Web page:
Working with Other Independent Recruiters to Improve Results

by Veronica Blatt

Today’s post is courtesy of guest blogger Kimberley Chesney. Kimberley is the owner of Prime Management Group in Canada, with offices in London and Kitchener (Ontario) and Victoria (British Columbia). Kimberley is a long-time volunteer for NPA, currently serving as Chair of the NPA Board of Directors.

Working as independent recruiters can be difficult.  We want to produce excellent results for our clients without the normal resources of large, international firms.  We know, all too well, that our individual reputation depends on the results we can achieve for our clients.  With the advent of social media, we are constantly challenged in differentiating ourselves from our competition.

How are we able to deliver excellent results and earn a respectable fee?

Understanding the complex needs of our clients is key to producing the outcomes that they are expecting from us.  Taking the time to meet with our clients (either face-to-face or online) will be essential if we truly want to put ourselves in their shoes.

Working through the process of recruiting, rather than seeing it as a transaction, is very important.  Aligning ourselves with other independent recruiters who value the personal nature of our role can be extremely helpful. It is essential to use every tool available in order to produce the results we are expected to deliver.

Often, we focus entirely on the “client” part of the placement and virtually ignore the needs of the candidates we are presenting.  If we would only stop and remember that we are in the “people” business and that both parties have special needs of their own.  Learning what your candidates are looking for as a package is much more than hearing about their salary expectations.  Often there are many other factors which affect the candidate’s desire and ability to say “yes” to an offer and yet we don’t take the time to really learn what is important to them.

If we are fortunate to have other independent recruiters as partners who want to assist us, we can better navigate through this complex business relationship.  If they have an existing relationship with the client or candidate, it increases the odds that you will be able to close the placement.  They may have some information concerning the client or candidate which provides the basis on which you can close the placement.  Imagine the power of knowledge gained in working in a cooperative placement process where your partner helps you with the entire recruitment journey!  Imagine if they have access to excellent candidates who provide exactly what your client is looking for.  You would be more than happy to share the fee and ensure you are serving your clients so they come back to you over and over again.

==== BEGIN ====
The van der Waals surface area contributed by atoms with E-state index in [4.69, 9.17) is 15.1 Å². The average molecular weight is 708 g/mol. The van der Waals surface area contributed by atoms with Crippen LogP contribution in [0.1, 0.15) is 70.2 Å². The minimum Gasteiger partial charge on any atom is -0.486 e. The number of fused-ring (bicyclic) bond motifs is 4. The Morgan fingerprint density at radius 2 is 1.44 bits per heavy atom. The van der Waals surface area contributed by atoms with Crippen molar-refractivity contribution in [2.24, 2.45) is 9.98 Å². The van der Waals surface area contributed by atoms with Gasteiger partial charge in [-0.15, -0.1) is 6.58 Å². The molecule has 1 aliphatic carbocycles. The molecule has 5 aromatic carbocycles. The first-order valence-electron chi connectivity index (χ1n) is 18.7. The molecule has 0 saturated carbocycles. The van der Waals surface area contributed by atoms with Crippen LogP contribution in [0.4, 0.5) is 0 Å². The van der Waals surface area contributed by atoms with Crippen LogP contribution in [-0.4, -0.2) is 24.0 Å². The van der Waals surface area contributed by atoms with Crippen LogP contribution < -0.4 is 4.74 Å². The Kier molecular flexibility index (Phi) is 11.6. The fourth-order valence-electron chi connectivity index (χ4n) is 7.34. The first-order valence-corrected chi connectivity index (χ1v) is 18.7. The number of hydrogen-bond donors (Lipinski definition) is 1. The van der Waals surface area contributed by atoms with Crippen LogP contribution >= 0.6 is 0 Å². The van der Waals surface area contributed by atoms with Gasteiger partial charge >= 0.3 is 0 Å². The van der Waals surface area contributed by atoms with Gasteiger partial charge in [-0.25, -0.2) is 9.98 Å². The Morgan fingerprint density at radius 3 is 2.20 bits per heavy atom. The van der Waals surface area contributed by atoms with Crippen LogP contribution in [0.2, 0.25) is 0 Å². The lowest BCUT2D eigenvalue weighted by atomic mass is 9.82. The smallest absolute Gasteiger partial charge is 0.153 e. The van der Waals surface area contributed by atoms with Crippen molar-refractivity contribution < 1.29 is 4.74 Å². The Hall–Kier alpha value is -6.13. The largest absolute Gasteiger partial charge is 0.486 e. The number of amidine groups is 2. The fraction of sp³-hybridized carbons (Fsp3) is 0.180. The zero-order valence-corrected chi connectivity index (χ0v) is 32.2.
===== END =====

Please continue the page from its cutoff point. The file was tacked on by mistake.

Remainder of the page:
Being an independent recruiter can have its advantages, but networking with other recruiters who are like minded provides for excellent scope and results and keeps not only your clients happy, but your pocketbook too!

Image courtesy of digitalart / FreeDigitalPhotos.net


How a Recruiter Networking Group Can Help You Change Your Specialty

by Veronica Blatt

Have you ever thought about changing your specialty? Or adding a new desk to your existing business? It seems like shifting to a new specialty should be fairly straightforward, but it’s often harder than it seems. Here are three ways a recruiter networking group can help you make the transition:

Peer coaching and industry knowledge. A recruiter networking group consists of trading partners who are already experts in your new field. They will likely be willing to share information and ideas about how to make the transition into a new specialty. This valuable insight can save countless hours, and money, so that you can quickly start making more placements.

Provide candidates and/or positions during the transition. A recruiter networking group consists of trading partners that you can make split placements with. If they have open job orders, you can source candidates in the new specialty. If you have access to candidates in a desired specialty, seek out trading partners with suitable job openings. Split placements can be an extremely effective way to build a new specialty.

Reduce overhead associated with change or expansion. It can be expensive to add a new specialty, or to change your existing business focus. Not only do you have to factor in your valuable time, you may need to purchase new resources, tools, lists, etc. A recruiter networking group can help offset some of those expenses by carrying them for you. You don’t have to pay your trading partner unless you make a split placement. You’re not paying for your partner’s benefits. You don’t have to purchase equipment or invest in training. It’s a “pay-as-you-go” situation that has no, or limited, ongoing fixed costs.

If you’re seriously considering a new recruiting specialty, and you’re NOT part of a recruiter networking group, you may wish to consider joining one. Your existing informal networks are probably made up of recruiters, job seekers, and clients based on your existing specialty. It takes time to cultivate new contacts, and it will be harder to start something new until those contacts are established. Joining a formal recruiter networking group can be a wise decision that will allow you to shift into a new market area more quickly and cost-effectively.